A Canadian tech company has created a data visualisation video showing a day in the life of Canberra's bus network.

The video shows each bus on the network as a tiny white dot moving like a tiny white ant around a darkened city.

The same techniques have been used by the company, Sumus Technology Limited (STL), to represent the public transport networks of its home city, Vancouver, as well as other big cities such as Berlin, New York and Sydney.

Canberra represents a big step down in visual intensity.

Beginning with the first week day buses at 5.30am, there are only a handful of dots spread out across vast parts of the city, growing to about 40 buses by 6am. As the morning goes on, the tiny moving lights grow to the hundreds, reaching a peak of 362 between 7.30-9am.

The numbers drop again during the workday before returning to that peak between 4.30pm-6pm.

The city's key transport routes are clearly visible, especially Northbourne Avenue, Parkes Way and Adelaide Avenue. Our roundabouts also feature prominently, including the biggest of all, Parliament House, and City Hill on the north side of the lake.

Occasionally a lone dot darts away from company to service a suburban route.

ACTION director James Roncon said beyond being just interesting to look at, the data visualisation had some practical use.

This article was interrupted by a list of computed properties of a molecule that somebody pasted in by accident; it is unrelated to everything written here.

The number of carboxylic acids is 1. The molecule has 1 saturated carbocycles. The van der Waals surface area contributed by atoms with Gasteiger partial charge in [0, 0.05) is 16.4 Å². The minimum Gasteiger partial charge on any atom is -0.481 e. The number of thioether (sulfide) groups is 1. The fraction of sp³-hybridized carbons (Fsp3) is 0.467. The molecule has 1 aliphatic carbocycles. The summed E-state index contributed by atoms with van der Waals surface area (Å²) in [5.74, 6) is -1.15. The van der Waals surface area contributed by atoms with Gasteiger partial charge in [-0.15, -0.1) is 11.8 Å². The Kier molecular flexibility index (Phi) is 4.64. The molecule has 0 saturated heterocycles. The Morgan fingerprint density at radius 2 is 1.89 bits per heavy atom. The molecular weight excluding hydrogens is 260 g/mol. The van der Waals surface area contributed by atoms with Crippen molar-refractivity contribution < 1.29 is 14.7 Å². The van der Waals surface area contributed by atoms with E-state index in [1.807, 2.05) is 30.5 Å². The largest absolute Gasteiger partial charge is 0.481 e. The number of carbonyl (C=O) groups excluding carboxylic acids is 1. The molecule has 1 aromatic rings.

"It tells us where the spines of our network are, where the [bus] traffic is and it gives us the ability to see where the services might grow," he said.

"It also helps us see where we can straighten out some of those windier routes that aren't so popular and to improve what we can offer."

The Canadian company made the video using the General Transit Feed Specification data made available by ACTION.

Its videos for other big cities require different coloured lights to represent a variety of public transport.

In Canberra's case, white dots suffice, although in time light rail could lead to some more colour in the Canberra transport scramble.

Mr Roncon said he hoped Canberrans who looked at the video would see a service that was "having a go" in what is a difficult city to manage public transport.

"We'd like them to see that there is a route for everyone. We mightn't always be as quick as if you went by a car, but we're having a go and trying to service the city the best we can," he said.